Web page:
Look! All-wheel drive with­out the prop­shaft

Petrol and elec­tric power work in har­mony in a sys­tem set to take Ford’s hot hatch to an­other level. By Ian Ad­cock

CAR (UK) - - News -

THINK HY­BRID as in Porsche 919 Hy­brid Evo, not hy­brid as in Toy­ota Prius. The merg­ing of elec­tric and in­ter­nal com­bus­tion mo­tors can be fo­cused on econ­omy or per­for­mance, or a bit of both. The new hy­brid sys­tem we’ve tested – and which we ex­pect to be used in 2020’s Ford Fo­cus RS – is very much about per­for­mance.

Called eTwin­sterX, the tech from GKN has been fea­tured in CAR be­fore (Novem­ber 2017), but now we’ve tried it for our­selves. Here’s how it works – and why we’re con­vinced it’s right for the RS.

Small mo­tors, big out­put 1

The next-gen­er­a­tion Fo­cus RS is in line to be­come a high-per­for­mance hy­brid com­bin­ing an elec­tri­cally-driven rear axle with a con­ven­tional, but down­sized, petrol en­gine pow­er­ing the front wheels. That com­bi­na­tion could eclipse the old car’s 345bhp and get closer to the out­go­ing Mer­cedes-AMG A45’s 376bhp. A two-speed gear­box at­tached to the elec­tric mo­tor would mean scin­til­lat­ing ac­cel­er­a­tion from a stand­still as the elec­tric mo­tor’s torque aug­ments the petrol en­gine, but also up to 10 per cent bet­ter econ­omy in high­speed cruis­ing. And cornering would be trans­formed as the e-mo­tor vec­tors torque between the rear wheels.

Why it’s right for RS 2

With the new Fo­cus lack­ing a trans­mis­sion tun­nel, un­der the flat floor is an ideal lo­ca­tion for the bat­ter­ies, keep­ing the cen­tre of grav­ity low for en­hanced dy­nam­ics. Fur­ther­more, the new Fo­cus is, on av­er­age, 50kg lighter than its pre­de­ces­sor, which would go some way to com­pen­sat­ing for the ex­tra weight of the bat­ter­ies and e-mo­tor. Ford and GKN have form, with the pre­vi­ous RS ben­e­fit­ting from a non­elec­tri­fied pre­de­ces­sor of eTwin­sterX to de­liver class-lead­ing dy­nam­ics and Ford’s first drift mode. Stricter RDE2 emis­sion reg­u­la­tions in 2020 make this per­fect tim­ing for a hy­brid op­tion.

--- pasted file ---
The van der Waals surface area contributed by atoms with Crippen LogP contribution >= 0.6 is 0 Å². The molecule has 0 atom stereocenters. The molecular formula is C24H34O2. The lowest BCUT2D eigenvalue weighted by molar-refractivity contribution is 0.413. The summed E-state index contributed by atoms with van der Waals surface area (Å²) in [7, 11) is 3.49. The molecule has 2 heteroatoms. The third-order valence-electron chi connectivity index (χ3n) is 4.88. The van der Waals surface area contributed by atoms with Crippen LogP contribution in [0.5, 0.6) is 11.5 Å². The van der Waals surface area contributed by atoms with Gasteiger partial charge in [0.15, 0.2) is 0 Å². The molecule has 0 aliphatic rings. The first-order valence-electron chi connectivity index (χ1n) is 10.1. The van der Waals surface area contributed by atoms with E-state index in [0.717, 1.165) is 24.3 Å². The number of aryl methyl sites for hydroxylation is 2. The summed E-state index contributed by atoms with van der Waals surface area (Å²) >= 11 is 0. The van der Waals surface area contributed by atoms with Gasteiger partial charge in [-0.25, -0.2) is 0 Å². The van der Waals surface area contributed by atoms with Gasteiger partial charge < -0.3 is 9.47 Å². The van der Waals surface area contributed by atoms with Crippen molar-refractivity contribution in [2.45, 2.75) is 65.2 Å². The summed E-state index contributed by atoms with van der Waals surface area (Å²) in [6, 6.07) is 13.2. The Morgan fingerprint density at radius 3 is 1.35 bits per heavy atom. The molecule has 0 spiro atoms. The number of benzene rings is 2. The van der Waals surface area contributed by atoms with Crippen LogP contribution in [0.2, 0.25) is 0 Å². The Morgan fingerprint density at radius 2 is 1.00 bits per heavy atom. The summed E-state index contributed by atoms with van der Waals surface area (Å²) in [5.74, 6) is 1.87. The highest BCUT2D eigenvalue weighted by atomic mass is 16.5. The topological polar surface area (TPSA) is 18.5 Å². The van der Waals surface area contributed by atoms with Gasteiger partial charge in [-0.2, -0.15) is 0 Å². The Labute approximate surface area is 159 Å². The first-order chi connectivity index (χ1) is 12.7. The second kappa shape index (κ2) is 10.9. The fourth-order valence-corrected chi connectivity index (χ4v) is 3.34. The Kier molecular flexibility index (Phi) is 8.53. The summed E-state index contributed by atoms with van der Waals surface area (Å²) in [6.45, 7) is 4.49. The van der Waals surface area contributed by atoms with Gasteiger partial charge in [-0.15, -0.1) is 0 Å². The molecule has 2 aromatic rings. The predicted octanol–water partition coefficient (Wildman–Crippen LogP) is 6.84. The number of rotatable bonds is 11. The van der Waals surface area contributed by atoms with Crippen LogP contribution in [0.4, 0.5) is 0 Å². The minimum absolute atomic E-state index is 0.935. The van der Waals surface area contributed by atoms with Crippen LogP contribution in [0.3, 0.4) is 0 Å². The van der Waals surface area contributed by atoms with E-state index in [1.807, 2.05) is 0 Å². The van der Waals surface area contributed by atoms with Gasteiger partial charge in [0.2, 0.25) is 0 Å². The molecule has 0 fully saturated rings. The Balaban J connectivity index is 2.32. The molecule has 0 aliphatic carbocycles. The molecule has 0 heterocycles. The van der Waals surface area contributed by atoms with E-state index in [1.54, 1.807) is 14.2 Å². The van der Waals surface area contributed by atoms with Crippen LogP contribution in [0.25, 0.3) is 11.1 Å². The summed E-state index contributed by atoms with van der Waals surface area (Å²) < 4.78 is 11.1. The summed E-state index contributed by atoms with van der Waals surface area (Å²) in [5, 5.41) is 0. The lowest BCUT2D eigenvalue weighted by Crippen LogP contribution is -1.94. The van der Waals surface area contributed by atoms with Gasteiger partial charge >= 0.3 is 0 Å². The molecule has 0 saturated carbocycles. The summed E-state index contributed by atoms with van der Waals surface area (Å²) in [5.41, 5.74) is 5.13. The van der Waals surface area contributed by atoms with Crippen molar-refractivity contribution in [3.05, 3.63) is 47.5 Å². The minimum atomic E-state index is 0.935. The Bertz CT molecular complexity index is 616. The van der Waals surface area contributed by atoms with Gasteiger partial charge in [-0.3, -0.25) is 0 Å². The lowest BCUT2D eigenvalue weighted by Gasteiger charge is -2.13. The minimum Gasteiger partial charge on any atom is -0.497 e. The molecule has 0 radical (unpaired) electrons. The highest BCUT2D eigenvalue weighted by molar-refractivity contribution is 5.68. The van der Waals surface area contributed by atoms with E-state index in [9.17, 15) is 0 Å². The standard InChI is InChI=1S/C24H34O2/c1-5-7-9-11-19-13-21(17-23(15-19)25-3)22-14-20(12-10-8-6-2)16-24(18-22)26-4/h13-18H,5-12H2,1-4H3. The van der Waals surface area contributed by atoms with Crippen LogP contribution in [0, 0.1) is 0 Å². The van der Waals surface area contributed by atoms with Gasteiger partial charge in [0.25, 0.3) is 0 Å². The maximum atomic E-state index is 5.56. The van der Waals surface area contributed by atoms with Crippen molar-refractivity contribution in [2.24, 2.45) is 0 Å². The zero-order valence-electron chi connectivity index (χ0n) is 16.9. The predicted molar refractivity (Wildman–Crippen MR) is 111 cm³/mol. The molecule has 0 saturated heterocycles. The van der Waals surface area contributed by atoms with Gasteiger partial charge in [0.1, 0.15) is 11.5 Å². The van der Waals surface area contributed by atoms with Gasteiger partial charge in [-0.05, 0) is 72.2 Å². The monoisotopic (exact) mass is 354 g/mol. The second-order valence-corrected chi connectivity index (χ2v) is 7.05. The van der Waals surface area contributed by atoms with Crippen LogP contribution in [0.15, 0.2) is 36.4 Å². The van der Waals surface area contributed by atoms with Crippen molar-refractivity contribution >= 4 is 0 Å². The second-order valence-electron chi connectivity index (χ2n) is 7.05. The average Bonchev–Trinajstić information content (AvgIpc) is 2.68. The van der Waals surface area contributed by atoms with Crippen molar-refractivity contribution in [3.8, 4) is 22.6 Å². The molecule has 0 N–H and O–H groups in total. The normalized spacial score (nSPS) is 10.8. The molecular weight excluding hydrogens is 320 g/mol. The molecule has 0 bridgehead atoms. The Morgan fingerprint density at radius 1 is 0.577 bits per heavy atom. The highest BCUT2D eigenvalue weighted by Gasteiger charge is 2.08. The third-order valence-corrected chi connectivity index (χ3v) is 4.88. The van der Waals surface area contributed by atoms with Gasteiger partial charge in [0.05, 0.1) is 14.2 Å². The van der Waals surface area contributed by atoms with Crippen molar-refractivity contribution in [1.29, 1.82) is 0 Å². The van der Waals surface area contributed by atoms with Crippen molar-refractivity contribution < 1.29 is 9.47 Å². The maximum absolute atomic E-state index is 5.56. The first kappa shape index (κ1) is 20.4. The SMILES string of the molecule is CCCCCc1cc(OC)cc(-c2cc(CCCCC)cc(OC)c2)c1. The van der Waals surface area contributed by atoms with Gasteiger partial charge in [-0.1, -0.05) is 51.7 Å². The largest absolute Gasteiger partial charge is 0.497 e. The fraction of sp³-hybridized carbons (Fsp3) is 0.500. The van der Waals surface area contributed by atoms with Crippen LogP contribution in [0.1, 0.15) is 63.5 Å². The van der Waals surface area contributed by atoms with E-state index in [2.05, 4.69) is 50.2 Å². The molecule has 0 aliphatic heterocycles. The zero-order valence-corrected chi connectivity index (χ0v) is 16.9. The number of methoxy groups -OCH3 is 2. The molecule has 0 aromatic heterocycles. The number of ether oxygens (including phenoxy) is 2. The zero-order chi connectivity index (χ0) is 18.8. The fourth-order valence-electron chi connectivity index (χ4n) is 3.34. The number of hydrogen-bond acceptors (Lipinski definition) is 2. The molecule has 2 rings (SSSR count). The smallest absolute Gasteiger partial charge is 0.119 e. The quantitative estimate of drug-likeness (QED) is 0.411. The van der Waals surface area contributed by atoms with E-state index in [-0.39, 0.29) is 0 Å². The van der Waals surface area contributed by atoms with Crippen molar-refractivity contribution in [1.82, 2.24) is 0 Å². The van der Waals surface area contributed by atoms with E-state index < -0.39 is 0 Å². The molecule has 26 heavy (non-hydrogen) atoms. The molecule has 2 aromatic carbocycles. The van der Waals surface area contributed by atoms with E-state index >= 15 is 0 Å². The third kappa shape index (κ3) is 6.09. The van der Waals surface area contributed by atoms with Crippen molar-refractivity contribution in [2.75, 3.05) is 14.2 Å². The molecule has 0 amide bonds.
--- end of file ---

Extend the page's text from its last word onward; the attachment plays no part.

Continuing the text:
In­de­pen­dent but united 3

To cre­ate eTwin­sterX, GKN com­bined its non-elec­tric Twin­ster clutch tech­nol­ogy at the front with a 120kW e-mo­tor driv­ing the rear wheels via a unique two-speed trans­mis­sion.

With a con­ven­tional four-wheel-drive sys­tem, slip at the front wheels de­fines how much torque can be de­liv­ered to the rear; with the rear e-mo­tor, the torque de­liv­ered to each axle is to­tally in­de­pen­dent. This gives greater free­dom to ap­ply neg­a­tive torque for true torque vec­tor­ing.

Two rear gears 4

The two-speed sys­tem – a low first for launch; sec­ond for ev­ery­thing else – al­lows the e-mo­tor to run in or close to its sweet spot, im­prov­ing over­all ef­fi­ciency for greater range. Com­bine that with Twin­ster and power is de­liv­ered from the e-mo­tor to the wheel that has the best grip – an­other ef­fi­ciency gain, since en­ergy isn’t wasted us­ing the brakes to slow down trac­tion­less spin­ning wheels.

Bap­tism of ­ire… and ice 5

CAR drove GKN’s Mer­cedes-AMG GLA45 4Matic demon­stra­tor at the Ar­je­plog win­ter test­ing ground, with a petrol en­gine up front and e-mo­tor be­hind, of­fer­ing a choice of front-, rear- or all-wheel drive in Com­fort, Sport or Au­to­matic modes; an en­ergy re­cu­per­a­tion mode is un­der de­vel­op­ment.

Com­pared to tra­di­tional all-wheeldrive sys­tems, eTwin­sterX feels more sub­tle in its in­ter­ven­tion. Dur­ing cornering the outer wheels help to pull the car into a much tighter arc, elim­i­nat­ing un­der­steer or any sense that the front will wash away on the treach­er­ously slip­pery ice. And the sys­tem’s myr­iad torque-vec­tor­ing op­por­tu­ni­ties make for plenty of driftre­lated fun should the mood take you.

A petrol en­gine drives the front wheels; there’s no trans­mis­sion tun­nel, so un­der­loor bat­ter­ies power the e-mo­tor driv­ing the rear wheelsClever clutches al­low ul­tra-pre­cise torque vec­tor­ing, elim­i­nat­ing brak­ing which wastes en­ergy

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